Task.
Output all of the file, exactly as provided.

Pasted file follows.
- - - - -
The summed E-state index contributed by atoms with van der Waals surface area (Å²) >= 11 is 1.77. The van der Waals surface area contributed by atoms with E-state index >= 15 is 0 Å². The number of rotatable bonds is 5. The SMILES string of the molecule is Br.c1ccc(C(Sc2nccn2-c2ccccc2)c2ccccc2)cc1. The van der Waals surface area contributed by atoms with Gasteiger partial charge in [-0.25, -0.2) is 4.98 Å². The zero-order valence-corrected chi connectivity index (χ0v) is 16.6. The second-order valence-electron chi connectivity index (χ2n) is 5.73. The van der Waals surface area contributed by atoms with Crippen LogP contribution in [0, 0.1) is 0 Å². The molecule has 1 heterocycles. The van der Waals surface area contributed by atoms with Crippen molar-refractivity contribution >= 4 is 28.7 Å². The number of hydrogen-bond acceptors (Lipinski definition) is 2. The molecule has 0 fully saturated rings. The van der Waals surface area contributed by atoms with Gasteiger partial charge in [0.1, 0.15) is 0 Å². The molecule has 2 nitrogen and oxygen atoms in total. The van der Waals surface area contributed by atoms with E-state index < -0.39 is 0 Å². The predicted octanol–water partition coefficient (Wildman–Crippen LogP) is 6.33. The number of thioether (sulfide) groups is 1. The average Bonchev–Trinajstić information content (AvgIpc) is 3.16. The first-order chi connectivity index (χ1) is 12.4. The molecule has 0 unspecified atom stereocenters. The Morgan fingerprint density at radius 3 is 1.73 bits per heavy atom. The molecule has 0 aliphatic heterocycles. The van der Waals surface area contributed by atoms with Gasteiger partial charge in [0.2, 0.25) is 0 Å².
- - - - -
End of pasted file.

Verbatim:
The summed E-state index contributed by atoms with van der Waals surface area (Å²) >= 11 is 1.77. The van der Waals surface area contributed by atoms with E-state index >= 15 is 0 Å². The number of rotatable bonds is 5. The SMILES string of the molecule is Br.c1ccc(C(Sc2nccn2-c2ccccc2)c2ccccc2)cc1. The van der Waals surface area contributed by atoms with Gasteiger partial charge in [-0.25, -0.2) is 4.98 Å². The zero-order valence-corrected chi connectivity index (χ0v) is 16.6. The second-order valence-electron chi connectivity index (χ2n) is 5.73. The van der Waals surface area contributed by atoms with Crippen LogP contribution in [0, 0.1) is 0 Å². The molecule has 1 heterocycles. The van der Waals surface area contributed by atoms with Crippen molar-refractivity contribution >= 4 is 28.7 Å². The number of hydrogen-bond acceptors (Lipinski definition) is 2. The molecule has 0 fully saturated rings. The van der Waals surface area contributed by atoms with Gasteiger partial charge in [0.1, 0.15) is 0 Å². The molecule has 2 nitrogen and oxygen atoms in total. The van der Waals surface area contributed by atoms with E-state index < -0.39 is 0 Å². The predicted octanol–water partition coefficient (Wildman–Crippen LogP) is 6.33. The number of thioether (sulfide) groups is 1. The average Bonchev–Trinajstić information content (AvgIpc) is 3.16. The first-order chi connectivity index (χ1) is 12.4. The molecule has 0 unspecified atom stereocenters. The Morgan fingerprint density at radius 3 is 1.73 bits per heavy atom. The molecule has 0 aliphatic heterocycles. The van der Waals surface area contributed by atoms with Gasteiger partial charge in [0.2, 0.25) is 0 Å².